Saturday, 21 August 2010

image for New $1.6-Billion Infrared Survey Telescope Goes Up In Smoke
As if that weren't enough, people smoking in public may soon have to do so in one of these.

WASHINGTON, D.C. -- Astronomer Joe Camelopardalis says he'd travel a light year for a Cancer stick, and one of these days, it will probably be cheaper to do exactly that.

Nicotine junkies across the nation are hoping the Obama administration abandons a plan announced Friday to fund NASA's $1.6-billion wide-field infrared survey telescope with a $9.00 per pack cigarette tax hike.

The 1.5-meter (5-ft.) observatory will be capable of detecting the glowing ember of a woman smoking on an exoplanet in the Virgo cluster, even though that radiation has come a long way, baby.

Launch is set for 2014, but the cigarette tax hike would remain in effect indefinitely.

Camelopardalis explained that dark energy in the form of anti-smokers has created physical boundaries and bent laws to annihilate smokers' rights. What this means is that even though the universe continues to expand, many people will have difficulty finding tangible space and time to light up as their cigarette money disappears from view with increasing speed.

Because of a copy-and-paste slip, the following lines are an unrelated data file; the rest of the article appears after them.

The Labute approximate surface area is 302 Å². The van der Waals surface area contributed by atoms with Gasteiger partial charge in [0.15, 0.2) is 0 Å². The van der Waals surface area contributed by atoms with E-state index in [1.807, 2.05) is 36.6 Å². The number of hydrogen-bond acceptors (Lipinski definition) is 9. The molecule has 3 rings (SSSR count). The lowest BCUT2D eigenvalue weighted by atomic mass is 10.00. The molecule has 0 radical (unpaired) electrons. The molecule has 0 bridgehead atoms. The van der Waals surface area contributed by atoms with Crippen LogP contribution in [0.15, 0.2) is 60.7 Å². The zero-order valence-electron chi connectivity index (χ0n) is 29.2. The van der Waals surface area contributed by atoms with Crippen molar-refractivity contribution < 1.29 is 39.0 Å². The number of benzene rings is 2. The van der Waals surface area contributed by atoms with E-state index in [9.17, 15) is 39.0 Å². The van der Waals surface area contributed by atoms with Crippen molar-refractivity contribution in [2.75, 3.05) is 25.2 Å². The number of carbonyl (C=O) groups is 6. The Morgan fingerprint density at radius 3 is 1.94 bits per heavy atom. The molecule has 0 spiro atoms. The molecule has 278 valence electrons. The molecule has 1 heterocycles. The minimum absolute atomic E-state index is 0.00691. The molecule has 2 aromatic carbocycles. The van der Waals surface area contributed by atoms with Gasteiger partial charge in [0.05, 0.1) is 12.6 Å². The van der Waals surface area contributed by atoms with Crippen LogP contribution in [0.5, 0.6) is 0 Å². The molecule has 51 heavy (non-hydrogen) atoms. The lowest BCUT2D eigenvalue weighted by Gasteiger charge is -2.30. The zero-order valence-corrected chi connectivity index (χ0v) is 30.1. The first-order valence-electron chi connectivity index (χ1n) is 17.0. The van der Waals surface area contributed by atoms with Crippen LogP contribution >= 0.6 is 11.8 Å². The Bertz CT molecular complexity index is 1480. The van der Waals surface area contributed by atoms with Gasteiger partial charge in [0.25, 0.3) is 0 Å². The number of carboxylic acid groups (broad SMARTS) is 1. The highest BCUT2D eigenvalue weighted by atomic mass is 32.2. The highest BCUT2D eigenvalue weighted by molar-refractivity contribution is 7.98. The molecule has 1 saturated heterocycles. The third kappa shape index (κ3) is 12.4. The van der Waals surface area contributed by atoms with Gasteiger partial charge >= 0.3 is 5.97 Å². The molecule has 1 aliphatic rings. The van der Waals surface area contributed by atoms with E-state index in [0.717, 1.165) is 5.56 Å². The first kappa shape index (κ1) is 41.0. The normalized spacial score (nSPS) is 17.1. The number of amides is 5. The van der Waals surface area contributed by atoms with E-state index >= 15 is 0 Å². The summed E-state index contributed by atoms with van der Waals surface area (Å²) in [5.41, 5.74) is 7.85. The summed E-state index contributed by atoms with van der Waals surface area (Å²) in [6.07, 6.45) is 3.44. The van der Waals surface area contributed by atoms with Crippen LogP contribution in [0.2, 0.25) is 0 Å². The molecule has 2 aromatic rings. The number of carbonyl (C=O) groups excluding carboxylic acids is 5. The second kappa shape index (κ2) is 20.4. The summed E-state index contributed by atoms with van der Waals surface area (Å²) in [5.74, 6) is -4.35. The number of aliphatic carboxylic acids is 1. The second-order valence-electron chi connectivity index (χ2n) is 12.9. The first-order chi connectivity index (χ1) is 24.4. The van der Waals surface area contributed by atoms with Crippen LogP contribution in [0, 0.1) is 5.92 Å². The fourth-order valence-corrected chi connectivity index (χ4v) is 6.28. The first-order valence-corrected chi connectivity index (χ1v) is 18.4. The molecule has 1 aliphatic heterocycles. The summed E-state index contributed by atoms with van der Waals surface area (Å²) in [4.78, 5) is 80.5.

He said the resulting monetary vortex matters because it has created a black hole that sucks funds away from smokers, stripping them of resources and sapping their energy, blackening their lungs as cumulative effects of the ensuing time dilation cause them to pop out of existence ahead of time, exposing the singular gravity of the situation.

The wide-field infrared survey telescope itself will study a lot of scientific mumbo-jumbo far too technical to discuss here, Camelopardalis said.

The story above is a satire or parody. It is entirely fictitious.

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